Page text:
But the series of events she'll remember most were the final ones.
"We practice that play almost every day in practice and one of the hardest parts of it is to even catch the ball," said O'Neil. "As soon as I saw the pass, I knew it was coming right to me. I was concentrating on catching it and was happy.
"I got a really great look at it, and it was probably one of the best looks I had all night. As soon as I let go of it, I thought it had a shot and would bounce around a little bit, but it was just a little left. That's one more play that we made yesterday that we didn't make today."
O'Neil and her teammates suffered a totally different set of emotions afterwards. The feeling of euphoria from Tuesday afternoon changed to disappointment one day later.
"I've never seen this team so hurt, individually or collectively," Fennelly said. "We had our go-to player with her hands on the ball. She had a look at it but it didn't go in. Yesterday she made a great decision and kicked it to an open kid. Tonight she made a great decision and shot it. You've got to have courage to make that play. Yesterday it went in and today it didn't. That's the way life is."
And this time it wasn't meant to be. It was the Lady Raiders who made the plays in the end. Alesha Robertson, the conference's top free throw shooter, hit a pair from the charity stripe with three seconds left. ISU's Mary Fox had fouled Robertson on an inbounds play.
O'Neil led the Cyclones with 22 points and nine rebounds in 38 minutes. But her team didn't shoot well from the field again. ISU shot just 28 percent in the closing stanza and watched an early second-half lead of eight points evaporate.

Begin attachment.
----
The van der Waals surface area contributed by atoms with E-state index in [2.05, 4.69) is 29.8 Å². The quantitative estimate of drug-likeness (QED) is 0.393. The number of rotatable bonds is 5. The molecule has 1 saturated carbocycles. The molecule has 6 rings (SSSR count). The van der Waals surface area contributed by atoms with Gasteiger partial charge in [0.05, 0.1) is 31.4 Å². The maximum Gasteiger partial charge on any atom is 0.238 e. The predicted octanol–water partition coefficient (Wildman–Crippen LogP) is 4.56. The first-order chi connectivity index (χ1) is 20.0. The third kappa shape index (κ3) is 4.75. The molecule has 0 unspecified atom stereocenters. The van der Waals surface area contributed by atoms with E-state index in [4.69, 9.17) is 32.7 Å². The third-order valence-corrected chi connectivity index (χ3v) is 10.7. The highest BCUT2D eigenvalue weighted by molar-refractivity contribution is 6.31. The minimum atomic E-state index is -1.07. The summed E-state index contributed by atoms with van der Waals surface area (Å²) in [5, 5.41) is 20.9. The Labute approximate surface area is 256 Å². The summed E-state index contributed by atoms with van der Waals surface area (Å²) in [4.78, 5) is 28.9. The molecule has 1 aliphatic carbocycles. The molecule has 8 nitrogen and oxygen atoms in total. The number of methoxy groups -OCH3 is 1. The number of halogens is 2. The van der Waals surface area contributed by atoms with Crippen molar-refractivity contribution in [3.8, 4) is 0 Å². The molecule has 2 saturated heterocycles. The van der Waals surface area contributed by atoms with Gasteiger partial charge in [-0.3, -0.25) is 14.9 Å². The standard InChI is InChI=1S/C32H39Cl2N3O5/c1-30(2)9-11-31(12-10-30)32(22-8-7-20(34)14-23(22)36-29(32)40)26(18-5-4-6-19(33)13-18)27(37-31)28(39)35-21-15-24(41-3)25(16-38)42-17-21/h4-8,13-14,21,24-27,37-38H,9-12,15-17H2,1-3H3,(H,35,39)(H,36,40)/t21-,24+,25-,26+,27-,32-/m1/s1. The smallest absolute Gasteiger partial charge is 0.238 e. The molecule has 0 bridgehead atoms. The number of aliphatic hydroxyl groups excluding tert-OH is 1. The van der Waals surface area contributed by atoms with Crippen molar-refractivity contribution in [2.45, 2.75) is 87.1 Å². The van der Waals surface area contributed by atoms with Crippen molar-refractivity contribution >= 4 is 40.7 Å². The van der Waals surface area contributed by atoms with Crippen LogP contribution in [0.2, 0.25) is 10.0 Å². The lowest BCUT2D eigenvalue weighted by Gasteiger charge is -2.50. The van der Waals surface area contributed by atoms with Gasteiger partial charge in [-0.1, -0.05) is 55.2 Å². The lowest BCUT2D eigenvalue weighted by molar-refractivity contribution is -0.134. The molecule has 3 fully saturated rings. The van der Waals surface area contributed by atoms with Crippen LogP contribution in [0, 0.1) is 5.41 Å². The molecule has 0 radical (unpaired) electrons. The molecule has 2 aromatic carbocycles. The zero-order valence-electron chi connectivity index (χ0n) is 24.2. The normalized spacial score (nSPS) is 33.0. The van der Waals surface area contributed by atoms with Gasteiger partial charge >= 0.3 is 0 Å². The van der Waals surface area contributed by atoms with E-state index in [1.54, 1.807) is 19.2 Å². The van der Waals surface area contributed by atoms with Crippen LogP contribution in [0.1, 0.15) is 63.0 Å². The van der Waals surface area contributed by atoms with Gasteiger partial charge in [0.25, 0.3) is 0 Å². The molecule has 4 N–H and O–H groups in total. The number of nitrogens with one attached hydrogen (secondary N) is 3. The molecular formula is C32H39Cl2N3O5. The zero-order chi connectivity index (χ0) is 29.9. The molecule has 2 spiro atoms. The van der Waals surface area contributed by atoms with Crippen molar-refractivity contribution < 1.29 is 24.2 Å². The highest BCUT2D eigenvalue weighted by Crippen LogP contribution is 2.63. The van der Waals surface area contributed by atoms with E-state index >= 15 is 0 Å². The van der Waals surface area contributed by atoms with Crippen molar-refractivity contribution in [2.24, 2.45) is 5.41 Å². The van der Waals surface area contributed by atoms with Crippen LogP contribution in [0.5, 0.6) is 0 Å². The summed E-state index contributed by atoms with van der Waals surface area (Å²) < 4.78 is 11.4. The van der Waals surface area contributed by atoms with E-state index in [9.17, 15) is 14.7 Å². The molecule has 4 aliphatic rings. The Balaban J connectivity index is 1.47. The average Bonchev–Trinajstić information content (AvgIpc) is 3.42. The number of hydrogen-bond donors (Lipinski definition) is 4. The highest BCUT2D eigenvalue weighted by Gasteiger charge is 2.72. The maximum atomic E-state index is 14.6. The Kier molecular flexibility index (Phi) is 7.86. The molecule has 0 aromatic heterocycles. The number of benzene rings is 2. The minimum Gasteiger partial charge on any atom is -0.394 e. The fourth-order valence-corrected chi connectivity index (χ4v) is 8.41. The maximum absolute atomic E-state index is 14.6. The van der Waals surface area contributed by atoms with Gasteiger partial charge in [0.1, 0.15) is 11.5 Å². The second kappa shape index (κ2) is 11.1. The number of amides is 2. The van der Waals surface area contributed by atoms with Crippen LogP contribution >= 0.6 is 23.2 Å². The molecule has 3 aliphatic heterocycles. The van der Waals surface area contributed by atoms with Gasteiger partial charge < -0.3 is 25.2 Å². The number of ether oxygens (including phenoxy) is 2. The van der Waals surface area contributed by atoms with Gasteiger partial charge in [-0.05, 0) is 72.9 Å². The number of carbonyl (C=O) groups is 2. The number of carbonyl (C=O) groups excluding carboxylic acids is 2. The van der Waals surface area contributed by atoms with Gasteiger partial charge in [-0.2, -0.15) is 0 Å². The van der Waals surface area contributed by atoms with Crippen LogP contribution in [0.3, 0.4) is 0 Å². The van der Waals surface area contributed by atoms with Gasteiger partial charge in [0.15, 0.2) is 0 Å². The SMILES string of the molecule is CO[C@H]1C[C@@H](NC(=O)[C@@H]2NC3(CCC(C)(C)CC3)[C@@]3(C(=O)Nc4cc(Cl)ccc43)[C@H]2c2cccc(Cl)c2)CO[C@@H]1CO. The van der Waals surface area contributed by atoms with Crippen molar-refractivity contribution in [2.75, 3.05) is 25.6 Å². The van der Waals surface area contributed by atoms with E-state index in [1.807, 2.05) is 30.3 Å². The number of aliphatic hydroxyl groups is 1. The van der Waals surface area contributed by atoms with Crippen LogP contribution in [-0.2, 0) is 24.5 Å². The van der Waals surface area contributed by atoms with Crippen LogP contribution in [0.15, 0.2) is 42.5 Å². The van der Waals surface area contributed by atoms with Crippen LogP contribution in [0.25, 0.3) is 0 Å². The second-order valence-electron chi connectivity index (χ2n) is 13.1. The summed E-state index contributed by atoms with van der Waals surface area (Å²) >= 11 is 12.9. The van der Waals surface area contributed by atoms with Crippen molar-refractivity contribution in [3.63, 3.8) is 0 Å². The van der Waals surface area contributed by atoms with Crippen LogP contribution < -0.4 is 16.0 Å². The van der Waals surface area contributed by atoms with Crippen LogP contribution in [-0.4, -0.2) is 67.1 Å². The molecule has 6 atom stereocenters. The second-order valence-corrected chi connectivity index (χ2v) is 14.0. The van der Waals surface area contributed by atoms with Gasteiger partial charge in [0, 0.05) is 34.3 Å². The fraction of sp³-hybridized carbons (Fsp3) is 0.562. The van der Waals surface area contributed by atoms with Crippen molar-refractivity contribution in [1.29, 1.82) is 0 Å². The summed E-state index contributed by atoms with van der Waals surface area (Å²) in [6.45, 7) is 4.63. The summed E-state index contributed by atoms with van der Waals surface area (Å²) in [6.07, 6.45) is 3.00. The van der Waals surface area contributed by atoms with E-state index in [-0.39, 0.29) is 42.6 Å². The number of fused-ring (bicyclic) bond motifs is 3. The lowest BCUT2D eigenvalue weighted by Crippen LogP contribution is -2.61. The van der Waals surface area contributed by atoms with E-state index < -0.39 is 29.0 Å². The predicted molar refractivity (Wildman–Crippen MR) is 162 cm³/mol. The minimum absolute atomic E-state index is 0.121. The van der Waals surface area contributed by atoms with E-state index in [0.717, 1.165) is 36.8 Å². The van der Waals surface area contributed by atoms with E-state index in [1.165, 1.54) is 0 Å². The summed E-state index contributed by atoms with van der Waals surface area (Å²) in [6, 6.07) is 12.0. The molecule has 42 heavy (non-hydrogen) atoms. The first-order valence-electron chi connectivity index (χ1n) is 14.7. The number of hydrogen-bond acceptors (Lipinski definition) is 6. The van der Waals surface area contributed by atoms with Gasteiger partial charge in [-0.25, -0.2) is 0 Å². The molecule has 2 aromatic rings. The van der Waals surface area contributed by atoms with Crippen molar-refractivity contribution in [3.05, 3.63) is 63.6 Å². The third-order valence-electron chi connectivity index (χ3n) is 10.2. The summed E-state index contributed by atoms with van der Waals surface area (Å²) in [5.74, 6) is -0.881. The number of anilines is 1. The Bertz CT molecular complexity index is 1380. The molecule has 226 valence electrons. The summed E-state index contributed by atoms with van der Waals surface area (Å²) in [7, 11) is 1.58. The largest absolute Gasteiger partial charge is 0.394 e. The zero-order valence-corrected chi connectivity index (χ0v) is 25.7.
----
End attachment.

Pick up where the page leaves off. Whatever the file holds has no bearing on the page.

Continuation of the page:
Tech, meanwhile, heated up after a frigid start, knocking down 11-of-24 shots in the second half. The Lady Raiders took advantage of balanced scoring, getting four double-figure scoring from four different players. Robertson and Chelsey Dabbs each scored 13 points to lead their team.
Robertson's jumper with 13:14 remaining put Tech on top 47-45, its first lead since the 7:56 mark of the first half. But the Cyclones answered with mini 6-2 run to go back on top with 10 minutes remaining.
"They're the best defensive team in the league statistically," Fennelly said. "You look at points per game and defensive field goal percentage, they did a great job of really making it hard for us to get some shots. Then we had some really good looks at the basket, too, that we missed."
The tandem of Katie Robinette and Lisa Kriener scored 19 first-half points for the Cyclones. But they were contained down the stretch and mustered just seven more in the final 20 minutes. Kriener still finished with 16 points and seven rebounds, one of her best outings of the season.
"This isn't even a game unless Lisa plays the way she played," Fennelly said. "It was fun to watch. It was amazing the plays she made. I was very proud of her. I think she did the kind of things that allowed us to have a chance to win."
ISU wrapped up the regular season 23-6 after winning 12 of 16 conference games. It should be good enough to land Fennelly's team back in the NCAA Tournament.
"I hope we're in the NCAA Tournament," ISU's head coach said. "It's the committee's job and not my place to say who we are. But what this team has done over a 29-game schedule, we deserve to be in. Wherever they put us, I'll be ecstatic. Everything I do all year has been about trying to get this team in the NCAA Tournament. Hopefully Sunday we'll see Iowa State's name come up."